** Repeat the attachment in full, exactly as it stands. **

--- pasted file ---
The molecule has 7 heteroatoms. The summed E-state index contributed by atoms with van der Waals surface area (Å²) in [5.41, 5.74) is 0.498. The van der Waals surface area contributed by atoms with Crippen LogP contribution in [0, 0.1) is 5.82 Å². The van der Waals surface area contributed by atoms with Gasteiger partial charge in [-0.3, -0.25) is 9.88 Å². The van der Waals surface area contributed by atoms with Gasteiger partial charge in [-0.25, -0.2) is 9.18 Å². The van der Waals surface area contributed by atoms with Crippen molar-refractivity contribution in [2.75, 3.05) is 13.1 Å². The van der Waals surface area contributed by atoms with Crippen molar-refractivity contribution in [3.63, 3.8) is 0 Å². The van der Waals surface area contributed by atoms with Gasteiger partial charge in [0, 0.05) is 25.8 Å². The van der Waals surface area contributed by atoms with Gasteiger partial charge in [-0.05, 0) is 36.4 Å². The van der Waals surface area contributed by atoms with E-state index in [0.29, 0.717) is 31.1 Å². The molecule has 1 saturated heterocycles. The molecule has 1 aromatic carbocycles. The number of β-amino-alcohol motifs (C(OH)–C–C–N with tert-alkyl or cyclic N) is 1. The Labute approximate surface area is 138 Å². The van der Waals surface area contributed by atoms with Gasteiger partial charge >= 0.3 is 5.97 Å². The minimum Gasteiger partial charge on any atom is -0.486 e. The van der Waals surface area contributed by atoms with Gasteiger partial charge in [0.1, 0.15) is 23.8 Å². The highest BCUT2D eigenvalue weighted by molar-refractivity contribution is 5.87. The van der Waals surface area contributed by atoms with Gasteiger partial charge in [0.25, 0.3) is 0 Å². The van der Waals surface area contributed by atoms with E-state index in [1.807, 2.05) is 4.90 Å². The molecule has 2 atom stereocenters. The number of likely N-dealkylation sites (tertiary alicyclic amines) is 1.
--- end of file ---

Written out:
The molecule has 7 heteroatoms. The summed E-state index contributed by atoms with van der Waals surface area (Å²) in [5.41, 5.74) is 0.498. The van der Waals surface area contributed by atoms with Crippen LogP contribution in [0, 0.1) is 5.82 Å². The van der Waals surface area contributed by atoms with Gasteiger partial charge in [-0.3, -0.25) is 9.88 Å². The van der Waals surface area contributed by atoms with Gasteiger partial charge in [-0.25, -0.2) is 9.18 Å². The van der Waals surface area contributed by atoms with Crippen molar-refractivity contribution in [2.75, 3.05) is 13.1 Å². The van der Waals surface area contributed by atoms with Crippen molar-refractivity contribution in [3.63, 3.8) is 0 Å². The van der Waals surface area contributed by atoms with Gasteiger partial charge in [0, 0.05) is 25.8 Å². The van der Waals surface area contributed by atoms with Gasteiger partial charge in [-0.05, 0) is 36.4 Å². The van der Waals surface area contributed by atoms with E-state index in [0.29, 0.717) is 31.1 Å². The molecule has 1 saturated heterocycles. The molecule has 1 aromatic carbocycles. The number of β-amino-alcohol motifs (C(OH)–C–C–N with tert-alkyl or cyclic N) is 1. The Labute approximate surface area is 138 Å². The van der Waals surface area contributed by atoms with Gasteiger partial charge >= 0.3 is 5.97 Å². The minimum Gasteiger partial charge on any atom is -0.486 e. The van der Waals surface area contributed by atoms with Gasteiger partial charge in [0.1, 0.15) is 23.8 Å². The highest BCUT2D eigenvalue weighted by molar-refractivity contribution is 5.87. The van der Waals surface area contributed by atoms with Gasteiger partial charge in [0.25, 0.3) is 0 Å². The van der Waals surface area contributed by atoms with E-state index in [1.807, 2.05) is 4.90 Å². The molecule has 2 atom stereocenters. The number of likely N-dealkylation sites (tertiary alicyclic amines) is 1.